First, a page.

It’s a sad fact that many of the world’s most majestic and beautiful animals are at risk from poaching. Elephants, rhinos, tigers and many other species have suffered a decline in numbers in recent years. While in some countries there is a lack of political will to deal with this problem, other governments have put money and resources into the battle against extinction. Often, a country’s way of combating poachers consists of units of armed rangers who patrol reserves and national parks. While these have been successful in some places, there are other less violent and more positive ways to solve this problem.
The Black Mambas, which were formed in 2013, are the world’s first all-women anti-poaching units. The award-winning Mambas operate in Balule nature reserve, in South Africa. Here, they combat poaching, mainly focused at rhinos. The Mambas remove snares and destroy bushmeat kitchens and poachers’ camps. This has resulted in a steep reduction in poaching since their formation. Black Mambas work alongside armed guards, but do not carry weapons themselves.
However, the Mambas are unusual in one key way: they focus on community links, particularly with children. All of the women who work as Mambas are from local communities, which are frequently poor and disadvantaged. The women are given training and many support their families on their earnings. They are also involved in the Bushbabies educational programme, which works in conjunction with local schools. The children are taught about conservation, with an emphasis on learning new skills and appreciating their environment.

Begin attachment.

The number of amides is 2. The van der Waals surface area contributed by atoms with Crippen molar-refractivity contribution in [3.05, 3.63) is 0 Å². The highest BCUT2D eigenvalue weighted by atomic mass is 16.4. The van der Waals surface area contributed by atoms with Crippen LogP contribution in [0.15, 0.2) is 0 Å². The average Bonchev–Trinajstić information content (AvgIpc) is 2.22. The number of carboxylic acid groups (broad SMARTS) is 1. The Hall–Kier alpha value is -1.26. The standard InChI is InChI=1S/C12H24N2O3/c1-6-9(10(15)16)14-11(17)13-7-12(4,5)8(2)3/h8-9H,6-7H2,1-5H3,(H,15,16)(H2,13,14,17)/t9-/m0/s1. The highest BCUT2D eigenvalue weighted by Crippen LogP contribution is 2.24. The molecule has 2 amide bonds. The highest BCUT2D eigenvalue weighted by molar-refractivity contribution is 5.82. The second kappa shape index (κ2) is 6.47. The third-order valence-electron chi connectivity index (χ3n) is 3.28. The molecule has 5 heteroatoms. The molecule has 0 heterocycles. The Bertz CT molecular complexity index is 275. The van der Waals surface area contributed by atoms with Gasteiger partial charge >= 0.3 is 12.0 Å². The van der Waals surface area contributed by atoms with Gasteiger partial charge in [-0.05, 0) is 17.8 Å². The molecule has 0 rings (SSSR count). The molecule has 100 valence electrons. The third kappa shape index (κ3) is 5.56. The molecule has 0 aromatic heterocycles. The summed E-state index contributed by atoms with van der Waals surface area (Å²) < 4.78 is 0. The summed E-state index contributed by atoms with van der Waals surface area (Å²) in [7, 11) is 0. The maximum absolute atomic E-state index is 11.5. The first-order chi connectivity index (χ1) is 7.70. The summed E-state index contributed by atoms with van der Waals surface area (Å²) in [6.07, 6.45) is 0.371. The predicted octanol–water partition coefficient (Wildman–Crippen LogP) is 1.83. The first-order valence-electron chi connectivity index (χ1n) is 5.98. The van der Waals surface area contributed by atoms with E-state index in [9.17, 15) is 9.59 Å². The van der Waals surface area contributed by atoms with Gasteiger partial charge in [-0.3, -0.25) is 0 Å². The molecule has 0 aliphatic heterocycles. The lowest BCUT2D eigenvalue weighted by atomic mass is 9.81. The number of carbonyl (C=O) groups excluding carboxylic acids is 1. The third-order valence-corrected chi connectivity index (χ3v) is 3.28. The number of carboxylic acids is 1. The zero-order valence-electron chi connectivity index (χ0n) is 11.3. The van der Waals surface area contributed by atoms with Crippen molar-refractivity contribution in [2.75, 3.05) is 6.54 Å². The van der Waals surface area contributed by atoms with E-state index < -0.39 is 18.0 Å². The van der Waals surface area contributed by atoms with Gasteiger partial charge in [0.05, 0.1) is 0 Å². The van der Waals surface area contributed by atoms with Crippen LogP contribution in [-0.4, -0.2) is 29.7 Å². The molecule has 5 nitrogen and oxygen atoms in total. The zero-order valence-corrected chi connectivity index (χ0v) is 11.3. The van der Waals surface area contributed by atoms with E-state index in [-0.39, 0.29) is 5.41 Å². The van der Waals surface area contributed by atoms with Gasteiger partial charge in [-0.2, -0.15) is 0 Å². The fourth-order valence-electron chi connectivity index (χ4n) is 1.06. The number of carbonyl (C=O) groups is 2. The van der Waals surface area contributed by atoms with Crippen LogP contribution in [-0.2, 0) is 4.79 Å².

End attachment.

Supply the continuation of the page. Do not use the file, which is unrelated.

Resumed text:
However, the idea of women being involved in conservation on a large scale goes back a bit further, to 2007, when women forest guards were recruited to India’s Gir sanctuary. These women protect the big cats such as Asiatic lions, which roam the park. They rescue and care for injured or abandoned animals. Unfortunately, poaching is also a threat, aimed at the Asiatic lions, an endangered species.
The Gir forest guards also work with children and have connections to local schools. Due to this educational angle, school children have been positively influenced by the female Gir guards, who make excellent role models. It is also claimed that the Gir forest guards are an inspiration for Indian women as a whole, because of the way that many have defied caste and the doubts of their families to become successful in their work.
Both of these initiatives have had a positive impact on local communities, endangered animals, school children, and of course, the women themselves. In my opinion,when it comes to protecting animals and conservation, no method is going to work unless nearby communities can get on board. Similarly, it makes perfect sense to empower women by getting them involved in work that is happening on their doorstep. The Black Mambas and the Gir forest guards have enjoyed considerable publicity and praise, I hope that other regions and countries will follow their example when it comes to taking a stand for conservation.
Photo Credits: http://www.bbc.com and The Black Mambas Facebook